Carving Out Art in Haiti
Haiti is beautiful, and I'm not saying that because I've been going there my whole life. Much of the Caribbean country, the western half of the island Hispaniola, is unknown to travelers. Most people have only seen Haiti in the aftermath of the January 2010 earthquake, and though its impact is impossible to dismiss (you're bound to see at least one tent city on the road from the airport), the country holds much more.
Haiti's main airport is in the city of Port-au-Prince, which is full of activity. There are merchants on almost every street corner, crowds of strolling pedestrians, and traffic caused by the hordes of vehicles (mostly motorcycles, SUVs, and trucks) in the downtown area. Navigating can get very tiring very fast. My advice: When you get out of the airport, head south to Jacmel, my favorite scenic beach town. White sand and turquoise water will greet you at the shore.
Jacmel is known for its beach culture and local arts, and has just the right mix of relaxation and aesthetic vibrancy. I adore winding through the artisan shops lining the streets. There is a peaceful rhythm — one that is stimulating, but not overwhelming — as people walk, children play, and artists work. Jacmel's artisans specialize in painting, wood carving, metal sculpture, and papier-mâché figures. Many artisans work in the yards of their shops, and it's common to see them in the process of creating a new piece. Addition and subtraction are constantly in play.
As a child making trips back to Haiti, I would look out for my favorite artisans, who were always there to greet me. As I got older and spent longer periods of time away, Jacmel's constant energy became more apparent. Jacmel dances to the language of strokes and cuts, colors and depth, on a never-ending continuum. The artisans don't ever seem to age, even when young apprentices appear at their sides.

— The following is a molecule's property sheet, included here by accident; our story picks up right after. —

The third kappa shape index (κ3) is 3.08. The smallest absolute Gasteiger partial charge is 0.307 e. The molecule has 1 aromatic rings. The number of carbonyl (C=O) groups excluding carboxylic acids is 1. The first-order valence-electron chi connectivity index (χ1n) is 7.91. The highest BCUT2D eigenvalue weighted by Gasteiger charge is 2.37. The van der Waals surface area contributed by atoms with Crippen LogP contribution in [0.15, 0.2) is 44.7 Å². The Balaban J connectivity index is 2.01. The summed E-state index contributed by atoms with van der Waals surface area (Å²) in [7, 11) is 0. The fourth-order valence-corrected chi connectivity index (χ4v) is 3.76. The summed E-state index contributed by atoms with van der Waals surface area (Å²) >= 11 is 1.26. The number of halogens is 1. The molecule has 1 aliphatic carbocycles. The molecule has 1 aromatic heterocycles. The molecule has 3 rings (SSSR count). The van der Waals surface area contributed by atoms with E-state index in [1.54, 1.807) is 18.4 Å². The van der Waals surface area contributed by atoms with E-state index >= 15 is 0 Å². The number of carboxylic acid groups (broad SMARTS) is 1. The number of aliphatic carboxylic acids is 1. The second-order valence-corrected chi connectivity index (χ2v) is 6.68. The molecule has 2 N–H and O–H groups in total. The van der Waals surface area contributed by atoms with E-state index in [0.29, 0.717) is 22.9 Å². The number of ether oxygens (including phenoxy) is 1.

And they appreciate talking about their work to anybody who is willing to listen. Everyone speaks Haitian Creole, most speak French, and a lot of them know at least a little English. But spoken language seems so secondary to the expression of their art, through which they've been able to express Haiti's landscape and Vodoun beliefs since the beginning of time.
My favorite thing to do is watch the sculptors. Positive negation, exposing a shape from within a stone block or piece of wood, has always fascinated me. These artisans work effortlessly, even as sweat — from the heat and their laborious movements — collects on their foreheads. They only stop to scrutinize their technique. Their tenacity is rewarded in the form of a remarkable new piece for their collection.
Most Haitian art is abstract, referring to either politics or spirituality, and carvings and sculptures of Jacmel are no exception. Because of the lack of galleries in Haiti, most display their work on sidewalks outside of their shop. Passerby are encourgaed to look and linger. Keep in mind that the prices for most pieces are not predetermined, and friendly negotiations might ensue.